Kansas City,
02
July
2020
|
16:37 PM
Europe/Amsterdam

i3 Health News & Perspectives: Gemtuzumab Ozogamicin for Pediatric Acute Myeloid Leukemia

Dr. Alan Gamis

 

By Keira Smith

In this interview, Alan S. Gamis, MD, MPH, speaks with i3 Health about the recent FDA approval of gemtuzumab ozogamicin for pediatric patients aged 1 month and older with newly diagnosed CD33-positive acute myeloid leukemia (AML). Dr. Gamis, lead investigator of the phase 3 Children's Oncology Group Trial AAML0531, which provided the basis for the approval, discusses the significance of the approval and shares his advice for health care providers as they begin prescribing gemtuzumab ozogamicin for their patients.

 

How do you foresee the treatment of pediatric and young adult patients with newly diagnosed CD33-positive AML evolving in the coming years?

Dr. Gamis: The broad use of gemtuzumab ozogamicin will hopefully lead to greater relapse-free survival in these patients—this is the primary benefit seen in trials to date. With further research, we hope to more accurately predict who will benefit from this agent's use and who will not, thus being able to utilize it more wisely. The approval of gemtuzumab ozogamicin validates and strengthens an immunologic approach to AML therapy from which future therapies can build.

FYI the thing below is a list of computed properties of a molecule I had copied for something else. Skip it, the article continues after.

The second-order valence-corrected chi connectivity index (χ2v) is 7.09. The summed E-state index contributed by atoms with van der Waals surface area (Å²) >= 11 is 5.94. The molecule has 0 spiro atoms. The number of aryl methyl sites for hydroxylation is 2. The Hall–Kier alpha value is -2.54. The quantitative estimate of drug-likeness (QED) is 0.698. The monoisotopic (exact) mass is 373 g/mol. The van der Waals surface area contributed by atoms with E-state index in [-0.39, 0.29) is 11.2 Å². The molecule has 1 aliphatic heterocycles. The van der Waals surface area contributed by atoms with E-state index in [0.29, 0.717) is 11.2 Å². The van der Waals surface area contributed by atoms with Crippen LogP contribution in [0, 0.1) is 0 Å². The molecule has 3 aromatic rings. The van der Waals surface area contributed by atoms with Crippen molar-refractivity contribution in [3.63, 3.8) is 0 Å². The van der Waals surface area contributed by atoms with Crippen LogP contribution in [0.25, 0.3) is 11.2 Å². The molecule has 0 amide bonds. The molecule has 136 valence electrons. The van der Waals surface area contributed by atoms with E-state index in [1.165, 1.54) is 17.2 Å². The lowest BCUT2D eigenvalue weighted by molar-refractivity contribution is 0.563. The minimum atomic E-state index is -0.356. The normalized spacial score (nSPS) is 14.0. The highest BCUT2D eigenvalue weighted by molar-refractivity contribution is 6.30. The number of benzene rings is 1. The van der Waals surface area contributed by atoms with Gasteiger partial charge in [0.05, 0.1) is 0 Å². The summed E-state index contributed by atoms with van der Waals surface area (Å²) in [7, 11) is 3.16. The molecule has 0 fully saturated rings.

Do you have any words of advice for community oncologists and hematologists treating pediatric and young adult patients with gemtuzumab ozogamicin?

Dr. Gamis: While gemtuzumab ozogamicin is a step towards improved care, it needs to be used wisely. In AAML0531, we utilized it early in therapy, on the day after the last anthracycline treatment was given. Our data suggests that this is a safe and effective approach to its administration. We identified that later use of it, given as a second overall dose during intensification, was associated with toxicity. Thus, while it has not been studied or validated via a randomized trial, we would only give a single dose or set of doses—such as seen in the ALFA-0701 trial—during the first course of induction. We now consider it a standard of care. Further studies are underway to assess whether the degree of CD33 expression on the leukemic cell truly correlates with efficacy. The impact of CD33 polymorphism on efficacy is also being researched. Watch for these results, which will hopefully allow for wiser utilization of this new agent in the future.

 

Read the full article via i3 Health News & Perspectives

Learn more about Research at Children's Mercy